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Nicolas Sarkozy forced to take shelter in a bar as he campaigned in the Basque country

French President Nicolas Sarkozy has been booed by hundreds of angry protesters, forcing him to take shelter in a bar as he campaigned in the Basque country ahead of April’s presidential election.

Some in the crowd then threw eggs at the bar guarded by riot police in the south-western town of Bayonne.

Nicolas Sarkozy described the protesters – Basque nationalists and supporters of his rival Socialist candidate Francois Hollande – as “hooligans”.

The president left the bar after about an hour.


The Basque region straddles south-western France and northern Spain.

Nicolas Sarkozy has been booed by hundreds of angry protesters in Bayonne as he campaigned in the Basque country ahead of Aprils presidential election photo

Nicolas Sarkozy has been booed by hundreds of angry protesters in Bayonne, as he campaigned in the Basque country ahead of April's presidential election


Nicolas Sarkozy was met in Bayonne by a hostile crowd, who jeered him and shouted insults.

Some chanted “Nicolas kampora”, which in the Basque language meant “Nicolas get out”.

Nicolas Sarkozy was also showered with campaign leaflets calling for greater Basque autonomy.

Riot police had to be deployed around the Bar du Palais, where the president took refuge.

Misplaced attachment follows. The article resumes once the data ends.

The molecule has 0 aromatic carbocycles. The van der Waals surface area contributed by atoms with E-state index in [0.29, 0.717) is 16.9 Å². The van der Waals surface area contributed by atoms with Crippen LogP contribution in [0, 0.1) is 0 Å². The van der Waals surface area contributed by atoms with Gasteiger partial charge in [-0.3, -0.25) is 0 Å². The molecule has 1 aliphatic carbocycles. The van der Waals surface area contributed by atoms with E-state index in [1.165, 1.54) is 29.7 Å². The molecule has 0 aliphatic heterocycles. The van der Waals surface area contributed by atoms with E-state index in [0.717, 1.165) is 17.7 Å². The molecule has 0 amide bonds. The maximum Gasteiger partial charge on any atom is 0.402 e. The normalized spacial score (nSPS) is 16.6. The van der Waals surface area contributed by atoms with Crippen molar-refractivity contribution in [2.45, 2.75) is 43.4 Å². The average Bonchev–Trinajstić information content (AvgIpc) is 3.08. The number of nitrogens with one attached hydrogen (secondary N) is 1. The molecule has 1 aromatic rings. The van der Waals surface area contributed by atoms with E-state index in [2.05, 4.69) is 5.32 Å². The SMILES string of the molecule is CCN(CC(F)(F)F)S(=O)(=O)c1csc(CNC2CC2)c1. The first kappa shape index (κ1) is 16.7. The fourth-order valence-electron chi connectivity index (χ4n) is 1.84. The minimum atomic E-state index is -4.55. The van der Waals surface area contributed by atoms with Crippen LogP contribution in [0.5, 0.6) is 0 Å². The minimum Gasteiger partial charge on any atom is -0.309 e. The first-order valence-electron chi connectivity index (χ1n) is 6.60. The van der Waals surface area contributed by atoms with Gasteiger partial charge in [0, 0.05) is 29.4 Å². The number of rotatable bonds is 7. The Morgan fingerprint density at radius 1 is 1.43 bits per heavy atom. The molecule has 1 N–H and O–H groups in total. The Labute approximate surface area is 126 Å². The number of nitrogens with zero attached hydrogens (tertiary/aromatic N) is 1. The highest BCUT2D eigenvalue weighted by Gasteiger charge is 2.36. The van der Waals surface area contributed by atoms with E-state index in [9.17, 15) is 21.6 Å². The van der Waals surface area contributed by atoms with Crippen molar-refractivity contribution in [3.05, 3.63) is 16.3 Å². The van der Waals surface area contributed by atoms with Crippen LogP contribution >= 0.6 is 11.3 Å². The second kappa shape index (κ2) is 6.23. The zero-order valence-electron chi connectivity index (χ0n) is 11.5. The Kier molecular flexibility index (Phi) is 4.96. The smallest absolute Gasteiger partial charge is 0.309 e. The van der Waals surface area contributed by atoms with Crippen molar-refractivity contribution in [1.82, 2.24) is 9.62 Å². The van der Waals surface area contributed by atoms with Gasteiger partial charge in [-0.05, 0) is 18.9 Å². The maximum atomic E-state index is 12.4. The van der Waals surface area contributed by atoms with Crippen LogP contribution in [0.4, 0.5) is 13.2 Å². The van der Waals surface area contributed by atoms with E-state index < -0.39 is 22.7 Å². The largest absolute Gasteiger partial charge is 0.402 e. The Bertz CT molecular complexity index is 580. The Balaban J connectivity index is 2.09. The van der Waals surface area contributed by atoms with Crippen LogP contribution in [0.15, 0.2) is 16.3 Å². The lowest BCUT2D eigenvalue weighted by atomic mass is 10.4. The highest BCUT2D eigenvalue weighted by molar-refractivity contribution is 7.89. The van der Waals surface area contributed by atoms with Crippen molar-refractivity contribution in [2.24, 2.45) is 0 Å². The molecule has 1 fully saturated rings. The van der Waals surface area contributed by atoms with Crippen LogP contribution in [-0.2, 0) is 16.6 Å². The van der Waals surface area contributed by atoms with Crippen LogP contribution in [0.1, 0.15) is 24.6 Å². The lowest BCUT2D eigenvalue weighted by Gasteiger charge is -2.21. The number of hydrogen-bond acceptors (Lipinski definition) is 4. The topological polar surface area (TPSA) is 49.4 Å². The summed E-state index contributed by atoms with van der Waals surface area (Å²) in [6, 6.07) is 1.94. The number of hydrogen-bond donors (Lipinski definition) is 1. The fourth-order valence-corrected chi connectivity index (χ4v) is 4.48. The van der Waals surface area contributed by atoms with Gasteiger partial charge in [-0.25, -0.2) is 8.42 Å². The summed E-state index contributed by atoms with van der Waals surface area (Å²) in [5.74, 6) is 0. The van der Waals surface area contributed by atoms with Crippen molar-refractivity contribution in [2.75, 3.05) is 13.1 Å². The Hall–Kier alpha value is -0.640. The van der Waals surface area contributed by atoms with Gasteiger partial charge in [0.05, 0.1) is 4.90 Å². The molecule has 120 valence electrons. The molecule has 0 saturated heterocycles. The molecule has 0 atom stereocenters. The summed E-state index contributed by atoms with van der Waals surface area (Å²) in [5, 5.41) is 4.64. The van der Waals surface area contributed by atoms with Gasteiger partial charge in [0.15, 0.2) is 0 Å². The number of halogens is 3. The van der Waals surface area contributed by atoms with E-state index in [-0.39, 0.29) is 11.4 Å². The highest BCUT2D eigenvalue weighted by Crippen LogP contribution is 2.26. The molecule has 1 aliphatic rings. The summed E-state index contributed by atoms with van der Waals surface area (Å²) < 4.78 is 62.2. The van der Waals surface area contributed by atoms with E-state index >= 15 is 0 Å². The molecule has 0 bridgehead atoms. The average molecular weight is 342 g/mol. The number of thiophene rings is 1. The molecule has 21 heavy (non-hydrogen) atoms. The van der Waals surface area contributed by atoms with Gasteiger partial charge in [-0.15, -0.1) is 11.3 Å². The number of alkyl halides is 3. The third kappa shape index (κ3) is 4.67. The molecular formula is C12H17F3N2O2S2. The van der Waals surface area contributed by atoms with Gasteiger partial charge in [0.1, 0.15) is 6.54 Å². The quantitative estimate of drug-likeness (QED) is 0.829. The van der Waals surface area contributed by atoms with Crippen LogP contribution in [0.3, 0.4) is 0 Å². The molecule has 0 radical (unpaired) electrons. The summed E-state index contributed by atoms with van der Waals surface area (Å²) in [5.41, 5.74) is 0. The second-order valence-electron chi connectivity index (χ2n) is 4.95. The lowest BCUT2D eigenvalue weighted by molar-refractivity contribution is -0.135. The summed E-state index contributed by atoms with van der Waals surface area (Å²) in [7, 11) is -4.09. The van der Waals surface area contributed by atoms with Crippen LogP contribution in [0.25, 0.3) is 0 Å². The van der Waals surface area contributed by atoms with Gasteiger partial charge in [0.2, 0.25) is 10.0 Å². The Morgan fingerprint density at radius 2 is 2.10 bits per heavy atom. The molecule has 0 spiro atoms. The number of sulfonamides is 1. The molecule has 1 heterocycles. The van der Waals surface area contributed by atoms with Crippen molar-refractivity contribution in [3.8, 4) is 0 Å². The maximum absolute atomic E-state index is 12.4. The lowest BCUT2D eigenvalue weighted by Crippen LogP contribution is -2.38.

Visibly angry, Nicolas Sarkozy later denounced “the violence of a minority and their unacceptable behavior”.

“Here, we’re in France, on the territory of the French republic, and the president of the republic will go everywhere. And if that doesn’t please a minority of troublemakers, too bad for them,” Nicolas Sarkozy said.

The president also said he was “saddened to see Hollande’s Socialist militants associating with [Basque] separatists in violent protests to terrorise ordinary people who want just one thing: to meet and talk with me”.

A senior member of Francois Hollande’s campaign team later said that while the party leader condemned any violence, no Socialist was involved in the Bayonne incident, the AFP news agency reports.

Opinion polls show that Nicolas Sarkozy is lagging behind Francois Hollande, although the current president is narrowing the gap.

 

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